1. Governance. The report encourages utility boards to establish procedures for climate risk accountability, including management responsibilities, capabilities, and processes. Investors are directed to ask of utility boards: "Who is responsible for managing climate risk?"
  2. Carbon Stress Testing. This category involves a review of the target utility's plan to move to a lower-carbon business model, recognizing that traditional power generation will take time to transition. The report presents a series of detailed questions that IIGCC believes investors should pose to utilities regarding long-term planning for a "2 degree scenario stress test" and other technology and regulatory-based changes in business models. Report at 11.
  3. Consumer-Facing Strategy. With a focus on "business model innovation," the report asks investors to query how the company will develop its consumer-facing services. The report cites examples of Smart Meter marketing, energy efficiency, and energy services as areas of potential growth.
  4. Operational Efficiency/Resource Management. The report presents questions for investors to pose regarding the operational goals for electric utilities with respect to efficient use of existing assets and natural resources, such as water resources. It also focuses on the extent of water scarcity risks.
  5. Public Policy. Consistent with recent public efforts of similar groups, the IIGCC report asks electric utilities to make public their positions regarding environmental legislation, such as climate-related initiatives, and their lobbying efforts related to these measures. Investors are asked to avoid investment in companies that lobby against these types of measures, either directly or indirectly via associations with which they are a member.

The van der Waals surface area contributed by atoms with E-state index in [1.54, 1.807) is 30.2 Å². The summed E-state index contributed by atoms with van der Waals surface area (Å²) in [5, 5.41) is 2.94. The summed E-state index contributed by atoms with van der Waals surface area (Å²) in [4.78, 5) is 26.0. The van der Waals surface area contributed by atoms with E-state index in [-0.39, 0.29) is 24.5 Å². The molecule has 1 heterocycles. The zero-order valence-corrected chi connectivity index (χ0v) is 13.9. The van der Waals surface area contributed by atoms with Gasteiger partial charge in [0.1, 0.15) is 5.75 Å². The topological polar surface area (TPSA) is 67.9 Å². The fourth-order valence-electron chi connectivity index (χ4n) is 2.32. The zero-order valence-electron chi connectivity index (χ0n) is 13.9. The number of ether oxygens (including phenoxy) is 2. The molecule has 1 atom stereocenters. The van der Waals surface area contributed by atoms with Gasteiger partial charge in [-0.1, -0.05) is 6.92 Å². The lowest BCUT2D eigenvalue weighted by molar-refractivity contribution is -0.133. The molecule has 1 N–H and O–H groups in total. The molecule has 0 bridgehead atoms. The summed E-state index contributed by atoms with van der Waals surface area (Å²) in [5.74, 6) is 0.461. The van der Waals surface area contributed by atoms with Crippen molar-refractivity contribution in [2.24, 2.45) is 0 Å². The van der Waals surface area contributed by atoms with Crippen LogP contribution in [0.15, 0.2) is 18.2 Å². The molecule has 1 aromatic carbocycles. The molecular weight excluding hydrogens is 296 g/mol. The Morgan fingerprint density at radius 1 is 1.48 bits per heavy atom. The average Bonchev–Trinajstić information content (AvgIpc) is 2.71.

6. Transparency and Disclosure. This component focuses on the IIGCC's primary conclusion: that electric utilities should disclose in annual reports or through other corporate venues, such as their website or CDP (formerly the Carbon Disclosure Project), their views of and response to carbon asset risks.

The report encourages investors to use data generated by CDP in developing questions and expectations for target utilities. The CDP data is correlated to the IIGCC findings and recommendations in a report published in conjunction with CDP.

Importance for Utility Sector Boards and Management. Many electric utilities already keep information relevant to these categories as part of their routine management business operations. What is different about the six categories is that much of this routine business information is not currently disclosed, and the report and the recommendations suggest that some investors may now want to have it. A close understanding of IIGCC's conclusions and the guidance it is giving investors will allow utilities to better respond promptly and robustly to investor inquiries. It also may be appropriate to review existing disclosures with a view to their responsiveness to the issues identified in the six categories. Finally, the electric utility sector is encouraged to continue tracking similar studies and reports, including the recent release by the Task Force on climate-related Financial Disclosure's Phase I report, dated March 31, 2016, to the Financial Stability Board as described above.

The content of this article is intended to provide a general guide to the subject matter. Specialist advice should be sought about your specific circumstances.